Rapid stability-indicating UHPLC method for determination of lamivudine and tenofovir disoproxil fumarate in fixed-dose combination tablets

Authors

  • Danielle Evangelista Rabelo de Souza
  • Nicoly Kaliny Magela Gomes
  • Gerson Antônio Pianetti
  • Bruno Gonçalves Pereira
  • Christian Fernandes Federal University of Minas Gerais https://orcid.org/0000-0002-3905-3674

DOI:

https://doi.org/10.22456/2527-2616.117905

Abstract

Lamivudine (3TC) and tenofovir disoproxil fumarate (TDF) are antiretroviral drugs widely used for AIDS treatment. Since safety, efficacy and quality are essential for drug products, stability studies must be performed. Therefore, degradation studies must be carried out to evaluate the degradation products formed. The active pharmaceutical ingredients 3TC and TDF, as well as the tablets containing the combination of these drugs were subjected to a comprehensive forced degradation. 3TC, TDF and the degradation products were analyzed by a stability-indicating ultra-high performance liquid chromatography (UHPLC) method developed and validated. A C8 (100 x 2.0 mm, 2.2 μm) column and a mobile phase composed of 0.1 M ammonium acetate buffer pH 4.0, acetonitrile and methanol in gradient elution, at 0.5 mL/min, were used. The injection volume was 4 μL and detection was at 260 nm. The method was selective, precise, accurate and linear in the range 0.1-0.6 mg mL-1 for the two drugs. 3TC was degraded in acidic, alkaline and oxidative environment and in the presence of metal ions. Two degradation products were observed. TDF was degraded in the same conditions than those 3TC was labile. In addition, TDF was degraded in neutral condition. Again, two degradation products were formed. Chemical structures were proposed for the degradation products using UHPLC-QTOF/MS. The stability-indicating method developed showed to be useful in stability studies and in the quality control of fixed-dose combination tablets containing 3TC and TDF.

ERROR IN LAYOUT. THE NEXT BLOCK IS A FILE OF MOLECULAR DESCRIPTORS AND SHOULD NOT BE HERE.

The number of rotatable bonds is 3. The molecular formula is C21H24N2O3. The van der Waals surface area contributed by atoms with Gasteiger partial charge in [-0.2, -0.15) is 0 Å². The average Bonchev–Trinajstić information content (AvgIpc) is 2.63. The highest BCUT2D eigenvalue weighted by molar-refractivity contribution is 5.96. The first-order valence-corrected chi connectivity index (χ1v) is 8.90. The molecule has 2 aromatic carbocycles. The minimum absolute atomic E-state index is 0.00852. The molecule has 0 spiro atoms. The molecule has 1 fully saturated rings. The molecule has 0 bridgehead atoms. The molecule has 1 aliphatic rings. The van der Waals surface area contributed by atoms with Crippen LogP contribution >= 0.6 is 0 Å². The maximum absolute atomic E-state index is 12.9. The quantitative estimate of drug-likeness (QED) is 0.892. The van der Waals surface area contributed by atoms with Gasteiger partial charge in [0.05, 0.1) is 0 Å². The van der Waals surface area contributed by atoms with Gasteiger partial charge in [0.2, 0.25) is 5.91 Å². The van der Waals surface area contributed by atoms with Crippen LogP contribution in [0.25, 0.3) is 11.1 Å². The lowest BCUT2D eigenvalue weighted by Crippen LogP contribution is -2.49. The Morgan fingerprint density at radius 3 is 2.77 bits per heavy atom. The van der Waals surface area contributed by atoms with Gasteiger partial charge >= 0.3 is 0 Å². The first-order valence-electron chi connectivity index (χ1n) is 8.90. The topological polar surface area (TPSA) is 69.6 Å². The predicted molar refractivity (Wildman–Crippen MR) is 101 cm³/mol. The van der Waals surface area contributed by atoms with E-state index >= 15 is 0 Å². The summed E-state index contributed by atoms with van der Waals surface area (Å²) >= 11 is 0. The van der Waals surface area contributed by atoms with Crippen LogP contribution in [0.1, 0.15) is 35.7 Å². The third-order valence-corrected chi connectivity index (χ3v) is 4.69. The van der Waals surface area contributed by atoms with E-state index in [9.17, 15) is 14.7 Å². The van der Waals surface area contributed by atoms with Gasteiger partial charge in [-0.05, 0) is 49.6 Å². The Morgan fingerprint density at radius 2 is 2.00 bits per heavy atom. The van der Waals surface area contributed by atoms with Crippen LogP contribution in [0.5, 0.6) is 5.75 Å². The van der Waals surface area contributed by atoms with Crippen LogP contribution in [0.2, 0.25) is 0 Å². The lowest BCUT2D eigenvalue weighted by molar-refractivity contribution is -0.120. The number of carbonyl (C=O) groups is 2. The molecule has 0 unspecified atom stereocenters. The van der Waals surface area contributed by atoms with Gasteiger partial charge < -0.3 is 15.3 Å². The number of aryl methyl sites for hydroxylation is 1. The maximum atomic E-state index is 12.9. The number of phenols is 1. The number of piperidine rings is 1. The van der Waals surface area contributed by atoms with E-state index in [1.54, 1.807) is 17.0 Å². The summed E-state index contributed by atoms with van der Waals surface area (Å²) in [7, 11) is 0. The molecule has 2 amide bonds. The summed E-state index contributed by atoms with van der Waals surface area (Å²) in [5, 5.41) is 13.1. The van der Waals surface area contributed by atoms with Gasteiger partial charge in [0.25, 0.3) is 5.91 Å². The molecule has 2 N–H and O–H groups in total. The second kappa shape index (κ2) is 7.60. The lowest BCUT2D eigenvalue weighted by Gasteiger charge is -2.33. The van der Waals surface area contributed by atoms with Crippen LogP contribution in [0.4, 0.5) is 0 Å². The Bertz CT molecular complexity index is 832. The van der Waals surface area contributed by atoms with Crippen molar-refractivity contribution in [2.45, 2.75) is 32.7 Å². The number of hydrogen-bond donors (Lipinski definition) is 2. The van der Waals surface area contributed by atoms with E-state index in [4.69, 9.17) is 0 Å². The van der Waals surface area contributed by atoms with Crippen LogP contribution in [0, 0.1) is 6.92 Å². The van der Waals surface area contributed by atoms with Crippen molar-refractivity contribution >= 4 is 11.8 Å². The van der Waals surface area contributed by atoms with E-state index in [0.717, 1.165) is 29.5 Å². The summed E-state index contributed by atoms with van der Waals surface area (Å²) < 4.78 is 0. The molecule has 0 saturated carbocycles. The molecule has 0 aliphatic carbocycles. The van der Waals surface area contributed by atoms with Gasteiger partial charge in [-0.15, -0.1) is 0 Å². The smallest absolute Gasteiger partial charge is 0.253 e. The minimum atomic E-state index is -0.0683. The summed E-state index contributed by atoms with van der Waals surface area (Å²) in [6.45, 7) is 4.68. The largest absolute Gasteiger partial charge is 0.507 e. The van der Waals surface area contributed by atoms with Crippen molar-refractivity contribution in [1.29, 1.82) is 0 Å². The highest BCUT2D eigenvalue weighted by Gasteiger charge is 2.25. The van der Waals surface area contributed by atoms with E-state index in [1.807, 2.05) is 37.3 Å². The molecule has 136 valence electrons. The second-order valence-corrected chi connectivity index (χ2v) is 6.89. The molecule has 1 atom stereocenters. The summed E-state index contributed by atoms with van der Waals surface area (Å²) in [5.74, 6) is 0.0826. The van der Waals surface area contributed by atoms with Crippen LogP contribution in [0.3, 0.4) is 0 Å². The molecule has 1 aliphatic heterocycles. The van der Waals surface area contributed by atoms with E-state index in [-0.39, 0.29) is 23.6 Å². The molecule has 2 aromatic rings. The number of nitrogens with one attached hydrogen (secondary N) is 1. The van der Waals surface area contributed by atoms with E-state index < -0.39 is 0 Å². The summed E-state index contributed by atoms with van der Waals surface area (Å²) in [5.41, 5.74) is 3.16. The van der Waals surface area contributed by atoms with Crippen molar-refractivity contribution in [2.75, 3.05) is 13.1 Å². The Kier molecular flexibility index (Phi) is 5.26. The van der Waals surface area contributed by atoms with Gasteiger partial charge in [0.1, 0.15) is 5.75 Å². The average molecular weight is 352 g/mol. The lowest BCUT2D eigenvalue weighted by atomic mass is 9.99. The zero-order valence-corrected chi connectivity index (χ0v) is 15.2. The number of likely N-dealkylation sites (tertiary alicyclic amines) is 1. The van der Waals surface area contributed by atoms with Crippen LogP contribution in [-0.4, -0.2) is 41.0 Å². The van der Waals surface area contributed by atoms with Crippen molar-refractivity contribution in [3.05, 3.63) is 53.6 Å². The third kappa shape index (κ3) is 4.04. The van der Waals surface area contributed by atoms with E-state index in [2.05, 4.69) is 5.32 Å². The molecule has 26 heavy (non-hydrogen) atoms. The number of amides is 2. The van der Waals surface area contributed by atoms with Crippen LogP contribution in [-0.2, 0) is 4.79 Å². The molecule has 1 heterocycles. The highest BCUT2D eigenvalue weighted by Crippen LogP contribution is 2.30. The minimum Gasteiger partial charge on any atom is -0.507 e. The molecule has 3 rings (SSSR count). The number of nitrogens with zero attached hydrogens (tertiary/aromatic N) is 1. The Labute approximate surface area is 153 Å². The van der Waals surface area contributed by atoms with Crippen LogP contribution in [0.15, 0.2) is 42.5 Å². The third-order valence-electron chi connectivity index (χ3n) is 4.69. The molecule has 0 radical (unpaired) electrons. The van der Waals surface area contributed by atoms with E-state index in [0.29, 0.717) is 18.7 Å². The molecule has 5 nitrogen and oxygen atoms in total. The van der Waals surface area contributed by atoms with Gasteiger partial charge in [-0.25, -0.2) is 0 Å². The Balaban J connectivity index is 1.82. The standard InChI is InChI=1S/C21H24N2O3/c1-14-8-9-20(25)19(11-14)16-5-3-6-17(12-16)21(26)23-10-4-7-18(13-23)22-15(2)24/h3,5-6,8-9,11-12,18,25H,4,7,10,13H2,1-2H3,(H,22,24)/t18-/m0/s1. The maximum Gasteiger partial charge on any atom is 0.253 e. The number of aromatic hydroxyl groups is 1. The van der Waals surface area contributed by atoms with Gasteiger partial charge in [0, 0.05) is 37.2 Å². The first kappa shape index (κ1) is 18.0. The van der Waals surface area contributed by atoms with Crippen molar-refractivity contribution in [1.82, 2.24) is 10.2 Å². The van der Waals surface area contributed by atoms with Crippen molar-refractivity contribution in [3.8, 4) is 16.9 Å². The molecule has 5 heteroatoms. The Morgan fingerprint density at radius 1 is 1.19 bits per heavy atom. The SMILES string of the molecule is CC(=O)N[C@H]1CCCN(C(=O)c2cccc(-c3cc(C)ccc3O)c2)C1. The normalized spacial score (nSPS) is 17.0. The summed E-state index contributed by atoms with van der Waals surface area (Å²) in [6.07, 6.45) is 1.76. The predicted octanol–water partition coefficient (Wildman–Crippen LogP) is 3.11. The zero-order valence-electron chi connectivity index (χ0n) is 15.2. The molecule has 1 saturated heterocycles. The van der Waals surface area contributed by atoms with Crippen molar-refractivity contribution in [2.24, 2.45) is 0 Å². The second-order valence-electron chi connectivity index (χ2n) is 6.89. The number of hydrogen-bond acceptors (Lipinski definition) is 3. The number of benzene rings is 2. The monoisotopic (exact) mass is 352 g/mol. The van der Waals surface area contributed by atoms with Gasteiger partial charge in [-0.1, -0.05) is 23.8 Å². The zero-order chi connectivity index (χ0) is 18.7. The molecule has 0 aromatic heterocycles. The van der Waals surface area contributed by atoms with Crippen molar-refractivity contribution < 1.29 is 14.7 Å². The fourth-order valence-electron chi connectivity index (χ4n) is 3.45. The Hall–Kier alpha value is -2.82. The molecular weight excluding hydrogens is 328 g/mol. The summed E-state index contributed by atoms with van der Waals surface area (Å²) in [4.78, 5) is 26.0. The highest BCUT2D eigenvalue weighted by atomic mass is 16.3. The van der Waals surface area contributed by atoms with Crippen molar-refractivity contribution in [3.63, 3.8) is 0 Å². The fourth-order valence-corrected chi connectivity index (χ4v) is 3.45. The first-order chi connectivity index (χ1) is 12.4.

Downloads

Download data is not yet available.

Downloads

Published

2021-12-15

Issue

Section

ORIGINAL ARTICLES